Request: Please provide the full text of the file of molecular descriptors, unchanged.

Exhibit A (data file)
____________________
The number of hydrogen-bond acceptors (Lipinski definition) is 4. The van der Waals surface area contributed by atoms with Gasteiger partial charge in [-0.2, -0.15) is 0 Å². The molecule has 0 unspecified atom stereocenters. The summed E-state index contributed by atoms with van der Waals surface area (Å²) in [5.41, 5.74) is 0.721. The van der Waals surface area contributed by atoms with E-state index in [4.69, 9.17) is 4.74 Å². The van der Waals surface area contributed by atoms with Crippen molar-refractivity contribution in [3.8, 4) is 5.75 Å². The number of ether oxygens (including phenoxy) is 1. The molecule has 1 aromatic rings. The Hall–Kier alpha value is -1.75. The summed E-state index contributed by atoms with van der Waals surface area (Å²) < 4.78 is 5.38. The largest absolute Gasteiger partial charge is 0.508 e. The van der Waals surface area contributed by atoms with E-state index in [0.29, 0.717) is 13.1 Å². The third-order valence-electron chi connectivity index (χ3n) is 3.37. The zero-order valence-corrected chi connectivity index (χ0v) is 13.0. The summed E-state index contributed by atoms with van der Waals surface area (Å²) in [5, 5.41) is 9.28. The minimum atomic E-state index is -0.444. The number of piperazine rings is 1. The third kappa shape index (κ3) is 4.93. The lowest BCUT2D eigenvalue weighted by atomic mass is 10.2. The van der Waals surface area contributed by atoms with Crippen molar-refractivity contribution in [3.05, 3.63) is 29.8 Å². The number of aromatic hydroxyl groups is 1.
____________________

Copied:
The number of hydrogen-bond acceptors (Lipinski definition) is 4. The van der Waals surface area contributed by atoms with Gasteiger partial charge in [-0.2, -0.15) is 0 Å². The molecule has 0 unspecified atom stereocenters. The summed E-state index contributed by atoms with van der Waals surface area (Å²) in [5.41, 5.74) is 0.721. The van der Waals surface area contributed by atoms with E-state index in [4.69, 9.17) is 4.74 Å². The van der Waals surface area contributed by atoms with Crippen molar-refractivity contribution in [3.8, 4) is 5.75 Å². The number of ether oxygens (including phenoxy) is 1. The molecule has 1 aromatic rings. The Hall–Kier alpha value is -1.75. The summed E-state index contributed by atoms with van der Waals surface area (Å²) < 4.78 is 5.38. The largest absolute Gasteiger partial charge is 0.508 e. The van der Waals surface area contributed by atoms with E-state index in [0.29, 0.717) is 13.1 Å². The third-order valence-electron chi connectivity index (χ3n) is 3.37. The zero-order valence-corrected chi connectivity index (χ0v) is 13.0. The summed E-state index contributed by atoms with van der Waals surface area (Å²) in [5, 5.41) is 9.28. The minimum atomic E-state index is -0.444. The number of piperazine rings is 1. The third kappa shape index (κ3) is 4.93. The lowest BCUT2D eigenvalue weighted by atomic mass is 10.2. The van der Waals surface area contributed by atoms with Crippen molar-refractivity contribution in [3.05, 3.63) is 29.8 Å². The number of aromatic hydroxyl groups is 1.